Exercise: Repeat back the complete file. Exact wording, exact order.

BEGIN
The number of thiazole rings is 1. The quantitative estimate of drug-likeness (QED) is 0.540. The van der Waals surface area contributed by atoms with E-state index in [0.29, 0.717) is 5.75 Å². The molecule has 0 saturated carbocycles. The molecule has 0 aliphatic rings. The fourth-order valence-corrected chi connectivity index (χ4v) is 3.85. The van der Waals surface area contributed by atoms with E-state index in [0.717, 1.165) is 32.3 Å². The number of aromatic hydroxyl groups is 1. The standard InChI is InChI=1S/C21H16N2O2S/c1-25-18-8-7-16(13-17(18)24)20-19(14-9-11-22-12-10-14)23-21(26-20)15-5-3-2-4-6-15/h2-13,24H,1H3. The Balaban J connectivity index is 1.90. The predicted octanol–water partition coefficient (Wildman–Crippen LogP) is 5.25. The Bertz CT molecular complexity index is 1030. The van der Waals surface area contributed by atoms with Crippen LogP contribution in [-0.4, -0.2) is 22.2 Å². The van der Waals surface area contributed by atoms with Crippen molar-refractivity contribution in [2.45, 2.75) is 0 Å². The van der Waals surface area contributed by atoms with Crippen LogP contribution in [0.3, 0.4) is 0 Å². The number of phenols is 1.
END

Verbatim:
The number of thiazole rings is 1. The quantitative estimate of drug-likeness (QED) is 0.540. The van der Waals surface area contributed by atoms with E-state index in [0.29, 0.717) is 5.75 Å². The molecule has 0 saturated carbocycles. The molecule has 0 aliphatic rings. The fourth-order valence-corrected chi connectivity index (χ4v) is 3.85. The van der Waals surface area contributed by atoms with E-state index in [0.717, 1.165) is 32.3 Å². The number of aromatic hydroxyl groups is 1. The standard InChI is InChI=1S/C21H16N2O2S/c1-25-18-8-7-16(13-17(18)24)20-19(14-9-11-22-12-10-14)23-21(26-20)15-5-3-2-4-6-15/h2-13,24H,1H3. The Balaban J connectivity index is 1.90. The predicted octanol–water partition coefficient (Wildman–Crippen LogP) is 5.25. The Bertz CT molecular complexity index is 1030. The van der Waals surface area contributed by atoms with Crippen LogP contribution in [-0.4, -0.2) is 22.2 Å². The van der Waals surface area contributed by atoms with Crippen molar-refractivity contribution in [2.45, 2.75) is 0 Å². The van der Waals surface area contributed by atoms with Crippen LogP contribution in [0.3, 0.4) is 0 Å². The number of phenols is 1.